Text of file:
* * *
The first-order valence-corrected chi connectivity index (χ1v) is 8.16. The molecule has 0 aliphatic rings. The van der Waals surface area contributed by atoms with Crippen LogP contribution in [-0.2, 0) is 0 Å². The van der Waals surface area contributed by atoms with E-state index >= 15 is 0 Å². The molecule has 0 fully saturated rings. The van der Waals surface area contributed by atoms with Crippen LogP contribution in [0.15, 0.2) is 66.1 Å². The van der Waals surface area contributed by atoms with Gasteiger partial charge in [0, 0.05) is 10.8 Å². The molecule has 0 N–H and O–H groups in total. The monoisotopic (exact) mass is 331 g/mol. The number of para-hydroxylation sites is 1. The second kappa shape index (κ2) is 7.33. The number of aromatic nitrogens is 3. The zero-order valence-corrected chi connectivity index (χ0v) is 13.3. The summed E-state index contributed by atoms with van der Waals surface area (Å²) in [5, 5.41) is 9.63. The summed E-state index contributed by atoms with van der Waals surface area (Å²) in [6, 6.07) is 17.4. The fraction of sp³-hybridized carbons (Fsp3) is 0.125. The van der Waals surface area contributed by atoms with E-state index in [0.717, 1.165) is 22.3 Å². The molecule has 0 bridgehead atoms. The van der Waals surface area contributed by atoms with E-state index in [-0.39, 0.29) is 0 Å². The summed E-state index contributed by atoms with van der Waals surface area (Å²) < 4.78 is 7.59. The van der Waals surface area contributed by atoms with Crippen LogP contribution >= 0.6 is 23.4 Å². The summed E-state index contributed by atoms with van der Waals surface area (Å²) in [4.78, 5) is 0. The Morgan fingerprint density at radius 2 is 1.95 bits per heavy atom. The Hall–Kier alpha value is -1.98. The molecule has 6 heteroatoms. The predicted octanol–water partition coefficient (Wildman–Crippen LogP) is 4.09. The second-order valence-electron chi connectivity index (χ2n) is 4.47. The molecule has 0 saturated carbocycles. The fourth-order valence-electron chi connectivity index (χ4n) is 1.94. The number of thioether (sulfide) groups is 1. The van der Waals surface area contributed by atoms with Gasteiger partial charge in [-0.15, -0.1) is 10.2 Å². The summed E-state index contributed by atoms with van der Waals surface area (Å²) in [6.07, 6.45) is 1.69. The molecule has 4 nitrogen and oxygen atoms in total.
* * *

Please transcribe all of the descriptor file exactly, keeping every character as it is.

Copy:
The first-order valence-corrected chi connectivity index (χ1v) is 8.16. The molecule has 0 aliphatic rings. The van der Waals surface area contributed by atoms with Crippen LogP contribution in [-0.2, 0) is 0 Å². The van der Waals surface area contributed by atoms with E-state index >= 15 is 0 Å². The molecule has 0 fully saturated rings. The van der Waals surface area contributed by atoms with Crippen LogP contribution in [0.15, 0.2) is 66.1 Å². The van der Waals surface area contributed by atoms with Gasteiger partial charge in [0, 0.05) is 10.8 Å². The molecule has 0 N–H and O–H groups in total. The monoisotopic (exact) mass is 331 g/mol. The number of para-hydroxylation sites is 1. The second kappa shape index (κ2) is 7.33. The number of aromatic nitrogens is 3. The zero-order valence-corrected chi connectivity index (χ0v) is 13.3. The summed E-state index contributed by atoms with van der Waals surface area (Å²) in [5, 5.41) is 9.63. The summed E-state index contributed by atoms with van der Waals surface area (Å²) in [6, 6.07) is 17.4. The fraction of sp³-hybridized carbons (Fsp3) is 0.125. The van der Waals surface area contributed by atoms with E-state index in [0.717, 1.165) is 22.3 Å². The molecule has 0 bridgehead atoms. The van der Waals surface area contributed by atoms with E-state index in [-0.39, 0.29) is 0 Å². The summed E-state index contributed by atoms with van der Waals surface area (Å²) < 4.78 is 7.59. The van der Waals surface area contributed by atoms with Crippen LogP contribution >= 0.6 is 23.4 Å². The summed E-state index contributed by atoms with van der Waals surface area (Å²) in [4.78, 5) is 0. The Morgan fingerprint density at radius 2 is 1.95 bits per heavy atom. The Hall–Kier alpha value is -1.98. The molecule has 6 heteroatoms. The predicted octanol–water partition coefficient (Wildman–Crippen LogP) is 4.09. The second-order valence-electron chi connectivity index (χ2n) is 4.47. The molecule has 0 saturated carbocycles. The fourth-order valence-electron chi connectivity index (χ4n) is 1.94. The number of thioether (sulfide) groups is 1. The van der Waals surface area contributed by atoms with Gasteiger partial charge in [-0.15, -0.1) is 10.2 Å². The summed E-state index contributed by atoms with van der Waals surface area (Å²) in [6.07, 6.45) is 1.69. The molecule has 4 nitrogen and oxygen atoms in total.